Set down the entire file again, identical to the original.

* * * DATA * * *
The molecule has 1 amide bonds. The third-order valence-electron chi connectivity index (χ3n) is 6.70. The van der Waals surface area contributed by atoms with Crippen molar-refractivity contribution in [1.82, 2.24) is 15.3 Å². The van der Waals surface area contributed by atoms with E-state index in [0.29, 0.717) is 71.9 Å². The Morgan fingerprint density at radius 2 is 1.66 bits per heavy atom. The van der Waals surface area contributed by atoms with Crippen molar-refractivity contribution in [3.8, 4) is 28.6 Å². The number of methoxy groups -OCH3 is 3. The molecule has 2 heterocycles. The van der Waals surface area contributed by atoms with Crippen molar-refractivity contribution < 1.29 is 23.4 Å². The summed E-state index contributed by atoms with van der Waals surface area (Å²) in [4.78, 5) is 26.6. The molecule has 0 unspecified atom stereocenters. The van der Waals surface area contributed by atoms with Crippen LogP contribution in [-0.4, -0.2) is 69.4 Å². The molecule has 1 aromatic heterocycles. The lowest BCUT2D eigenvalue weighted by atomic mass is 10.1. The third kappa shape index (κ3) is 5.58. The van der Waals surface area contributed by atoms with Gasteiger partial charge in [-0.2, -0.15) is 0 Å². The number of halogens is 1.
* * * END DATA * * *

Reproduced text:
The molecule has 1 amide bonds. The third-order valence-electron chi connectivity index (χ3n) is 6.70. The van der Waals surface area contributed by atoms with Crippen molar-refractivity contribution in [1.82, 2.24) is 15.3 Å². The van der Waals surface area contributed by atoms with E-state index in [0.29, 0.717) is 71.9 Å². The Morgan fingerprint density at radius 2 is 1.66 bits per heavy atom. The van der Waals surface area contributed by atoms with Crippen molar-refractivity contribution in [3.8, 4) is 28.6 Å². The number of methoxy groups -OCH3 is 3. The molecule has 2 heterocycles. The van der Waals surface area contributed by atoms with Crippen molar-refractivity contribution < 1.29 is 23.4 Å². The summed E-state index contributed by atoms with van der Waals surface area (Å²) in [4.78, 5) is 26.6. The molecule has 0 unspecified atom stereocenters. The van der Waals surface area contributed by atoms with Crippen LogP contribution in [-0.4, -0.2) is 69.4 Å². The molecule has 1 aromatic heterocycles. The lowest BCUT2D eigenvalue weighted by atomic mass is 10.1. The third kappa shape index (κ3) is 5.58. The van der Waals surface area contributed by atoms with Gasteiger partial charge in [-0.2, -0.15) is 0 Å². The number of halogens is 1.